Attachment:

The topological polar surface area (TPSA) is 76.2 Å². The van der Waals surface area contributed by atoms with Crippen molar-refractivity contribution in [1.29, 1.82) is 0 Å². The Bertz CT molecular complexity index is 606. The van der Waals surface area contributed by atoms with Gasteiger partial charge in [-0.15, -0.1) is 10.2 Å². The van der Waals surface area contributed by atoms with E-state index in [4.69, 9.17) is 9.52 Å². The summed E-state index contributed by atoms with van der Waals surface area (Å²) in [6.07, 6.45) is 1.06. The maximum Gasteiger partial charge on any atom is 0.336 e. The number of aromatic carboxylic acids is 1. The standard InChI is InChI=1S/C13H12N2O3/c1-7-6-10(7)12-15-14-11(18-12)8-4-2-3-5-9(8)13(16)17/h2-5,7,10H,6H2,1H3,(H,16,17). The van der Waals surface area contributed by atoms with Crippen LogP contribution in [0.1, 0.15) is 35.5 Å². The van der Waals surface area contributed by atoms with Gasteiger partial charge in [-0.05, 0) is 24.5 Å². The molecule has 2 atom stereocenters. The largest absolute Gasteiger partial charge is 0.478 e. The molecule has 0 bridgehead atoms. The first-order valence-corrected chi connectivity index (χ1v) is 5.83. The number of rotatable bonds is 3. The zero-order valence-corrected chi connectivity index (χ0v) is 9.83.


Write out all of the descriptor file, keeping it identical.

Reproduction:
The topological polar surface area (TPSA) is 76.2 Å². The van der Waals surface area contributed by atoms with Crippen molar-refractivity contribution in [1.29, 1.82) is 0 Å². The Bertz CT molecular complexity index is 606. The van der Waals surface area contributed by atoms with Gasteiger partial charge in [-0.15, -0.1) is 10.2 Å². The van der Waals surface area contributed by atoms with E-state index in [4.69, 9.17) is 9.52 Å². The summed E-state index contributed by atoms with van der Waals surface area (Å²) in [6.07, 6.45) is 1.06. The maximum Gasteiger partial charge on any atom is 0.336 e. The number of aromatic carboxylic acids is 1. The standard InChI is InChI=1S/C13H12N2O3/c1-7-6-10(7)12-15-14-11(18-12)8-4-2-3-5-9(8)13(16)17/h2-5,7,10H,6H2,1H3,(H,16,17). The van der Waals surface area contributed by atoms with Crippen LogP contribution in [0.1, 0.15) is 35.5 Å². The van der Waals surface area contributed by atoms with Gasteiger partial charge in [-0.05, 0) is 24.5 Å². The molecule has 2 atom stereocenters. The largest absolute Gasteiger partial charge is 0.478 e. The molecule has 0 bridgehead atoms. The first-order valence-corrected chi connectivity index (χ1v) is 5.83. The number of rotatable bonds is 3. The zero-order valence-corrected chi connectivity index (χ0v) is 9.83.